Maror - The bitter herb allows us to taste the bitterness of slavery. Today, most Jews use slices of fresh horseradish or prepared horseradish from a jar as maror.
Z'roa - A roasted lamb shank bone which was used as the Passover offering from the time the Temple stood in Jerusalem. Vegetarians often substitute a roasted beet.
Z'roa for Vegetarians - a roasted beet is often used on the Seder plate for those who do not eat meat.
Haroset - This mix of fruits, wine or honey, and nuts symbolizes the mortar that the Israelite slaves used to build and keep the bricks together when they were slaves of Pharaoh in Egypt.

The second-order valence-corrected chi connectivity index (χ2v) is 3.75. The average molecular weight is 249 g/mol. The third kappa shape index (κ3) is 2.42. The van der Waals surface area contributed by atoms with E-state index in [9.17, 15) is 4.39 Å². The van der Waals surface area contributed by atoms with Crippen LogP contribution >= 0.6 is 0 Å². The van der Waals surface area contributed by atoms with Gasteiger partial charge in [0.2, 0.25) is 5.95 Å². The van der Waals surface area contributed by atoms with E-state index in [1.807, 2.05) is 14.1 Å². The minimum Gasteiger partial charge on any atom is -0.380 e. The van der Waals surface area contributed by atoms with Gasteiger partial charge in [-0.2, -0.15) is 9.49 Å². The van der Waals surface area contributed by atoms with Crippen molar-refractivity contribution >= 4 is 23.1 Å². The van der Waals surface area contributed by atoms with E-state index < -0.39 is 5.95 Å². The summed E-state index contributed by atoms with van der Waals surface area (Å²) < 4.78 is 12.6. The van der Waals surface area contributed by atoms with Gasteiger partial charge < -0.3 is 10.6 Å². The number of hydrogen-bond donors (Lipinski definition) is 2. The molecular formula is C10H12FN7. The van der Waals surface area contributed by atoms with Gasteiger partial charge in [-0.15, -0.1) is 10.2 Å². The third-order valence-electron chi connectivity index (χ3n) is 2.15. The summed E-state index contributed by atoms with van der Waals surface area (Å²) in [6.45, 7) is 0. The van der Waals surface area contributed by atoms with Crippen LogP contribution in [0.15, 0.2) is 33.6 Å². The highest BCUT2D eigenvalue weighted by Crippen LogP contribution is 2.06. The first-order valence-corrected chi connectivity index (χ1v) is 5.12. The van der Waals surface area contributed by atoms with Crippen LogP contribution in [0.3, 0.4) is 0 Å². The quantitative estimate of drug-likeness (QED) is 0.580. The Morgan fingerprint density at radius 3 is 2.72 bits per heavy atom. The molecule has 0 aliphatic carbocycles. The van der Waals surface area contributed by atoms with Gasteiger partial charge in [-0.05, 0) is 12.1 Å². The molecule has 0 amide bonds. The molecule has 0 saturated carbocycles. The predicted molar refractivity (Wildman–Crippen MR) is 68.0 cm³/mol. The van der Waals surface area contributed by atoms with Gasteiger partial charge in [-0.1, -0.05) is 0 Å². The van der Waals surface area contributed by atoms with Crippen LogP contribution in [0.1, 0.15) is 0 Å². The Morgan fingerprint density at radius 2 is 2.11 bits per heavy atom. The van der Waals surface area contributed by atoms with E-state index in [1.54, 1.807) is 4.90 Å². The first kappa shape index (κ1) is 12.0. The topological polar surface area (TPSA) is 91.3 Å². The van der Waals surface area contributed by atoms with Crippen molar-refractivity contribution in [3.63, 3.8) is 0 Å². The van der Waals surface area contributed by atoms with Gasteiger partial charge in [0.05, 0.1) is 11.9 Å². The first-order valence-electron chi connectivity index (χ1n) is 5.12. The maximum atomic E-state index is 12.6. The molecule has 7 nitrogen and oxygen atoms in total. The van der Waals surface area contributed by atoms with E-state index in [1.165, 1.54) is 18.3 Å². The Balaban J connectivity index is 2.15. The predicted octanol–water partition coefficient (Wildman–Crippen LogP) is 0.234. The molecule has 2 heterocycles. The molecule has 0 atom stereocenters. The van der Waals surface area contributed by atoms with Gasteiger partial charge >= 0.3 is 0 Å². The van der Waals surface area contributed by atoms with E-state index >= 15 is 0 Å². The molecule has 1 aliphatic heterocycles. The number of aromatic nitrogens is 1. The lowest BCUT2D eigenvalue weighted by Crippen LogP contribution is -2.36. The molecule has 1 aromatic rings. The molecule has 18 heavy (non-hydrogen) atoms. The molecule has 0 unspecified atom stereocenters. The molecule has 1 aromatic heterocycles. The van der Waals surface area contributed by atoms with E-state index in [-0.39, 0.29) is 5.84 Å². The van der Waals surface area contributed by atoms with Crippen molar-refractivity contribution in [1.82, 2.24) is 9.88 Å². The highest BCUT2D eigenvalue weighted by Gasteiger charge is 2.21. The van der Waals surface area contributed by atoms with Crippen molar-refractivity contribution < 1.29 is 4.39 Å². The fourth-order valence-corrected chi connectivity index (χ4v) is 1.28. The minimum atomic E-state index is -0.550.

Ingredients for Haroset
Making Haroset - Combine 6 chopped, peeled apples, 2/3 cup chopped walnuts, 3 T sugar, 1/2 t cinnamon, zest of 1 lemon, 4 T sweet red wine. Chill until serving. Makes 3 cups.
A second Bitter Vegetable is often used in addition to the maror as a bitter herb. Romaine lettuce, celery or even a boiled potato is used.
Karpas - A green vegetable, most often parsley, represents springtime. Karpas is also used to dip in salt water which symbolizes the bitter tears we wept while slaves in Egypt.
The round shape of the roasted egg symbolizes the cycle of life with the perpetual hope for new beginnings. The egg also symbolizes spring since Passover is celebrated during that season.
An orange sometimes is placed on the seder plate as a gesture of solidarity with both women and the gay community.
Complete Seder Plate
Vegetarian Seder Plate